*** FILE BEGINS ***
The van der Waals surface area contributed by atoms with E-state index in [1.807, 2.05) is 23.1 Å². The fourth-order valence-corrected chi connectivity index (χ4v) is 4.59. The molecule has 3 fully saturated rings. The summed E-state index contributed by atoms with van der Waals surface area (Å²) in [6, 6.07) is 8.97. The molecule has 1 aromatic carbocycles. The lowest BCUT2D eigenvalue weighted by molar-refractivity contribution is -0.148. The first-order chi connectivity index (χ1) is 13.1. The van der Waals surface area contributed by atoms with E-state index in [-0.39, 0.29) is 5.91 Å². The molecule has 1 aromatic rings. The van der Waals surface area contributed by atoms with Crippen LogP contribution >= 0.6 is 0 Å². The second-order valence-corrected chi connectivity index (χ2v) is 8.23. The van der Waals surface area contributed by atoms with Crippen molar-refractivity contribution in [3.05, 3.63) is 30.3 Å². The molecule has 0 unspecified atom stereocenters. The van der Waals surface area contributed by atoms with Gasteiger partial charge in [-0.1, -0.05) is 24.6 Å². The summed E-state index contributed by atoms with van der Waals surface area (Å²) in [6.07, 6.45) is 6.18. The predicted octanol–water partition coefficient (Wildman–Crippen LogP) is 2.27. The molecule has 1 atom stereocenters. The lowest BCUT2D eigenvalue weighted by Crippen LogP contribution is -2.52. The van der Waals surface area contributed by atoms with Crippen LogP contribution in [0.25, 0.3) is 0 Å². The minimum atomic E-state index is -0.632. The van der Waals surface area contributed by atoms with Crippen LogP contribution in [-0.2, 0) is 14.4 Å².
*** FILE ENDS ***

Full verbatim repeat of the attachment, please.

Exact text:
The van der Waals surface area contributed by atoms with E-state index in [1.807, 2.05) is 23.1 Å². The fourth-order valence-corrected chi connectivity index (χ4v) is 4.59. The molecule has 3 fully saturated rings. The summed E-state index contributed by atoms with van der Waals surface area (Å²) in [6, 6.07) is 8.97. The molecule has 1 aromatic carbocycles. The lowest BCUT2D eigenvalue weighted by molar-refractivity contribution is -0.148. The first-order chi connectivity index (χ1) is 13.1. The van der Waals surface area contributed by atoms with E-state index in [-0.39, 0.29) is 5.91 Å². The molecule has 1 aromatic rings. The van der Waals surface area contributed by atoms with Crippen LogP contribution >= 0.6 is 0 Å². The second-order valence-corrected chi connectivity index (χ2v) is 8.23. The van der Waals surface area contributed by atoms with Crippen molar-refractivity contribution in [3.05, 3.63) is 30.3 Å². The molecule has 0 unspecified atom stereocenters. The van der Waals surface area contributed by atoms with Gasteiger partial charge in [-0.1, -0.05) is 24.6 Å². The summed E-state index contributed by atoms with van der Waals surface area (Å²) in [6.07, 6.45) is 6.18. The predicted octanol–water partition coefficient (Wildman–Crippen LogP) is 2.27. The molecule has 1 atom stereocenters. The lowest BCUT2D eigenvalue weighted by Crippen LogP contribution is -2.52. The van der Waals surface area contributed by atoms with Crippen LogP contribution in [0.25, 0.3) is 0 Å². The minimum atomic E-state index is -0.632. The van der Waals surface area contributed by atoms with Crippen LogP contribution in [-0.2, 0) is 14.4 Å².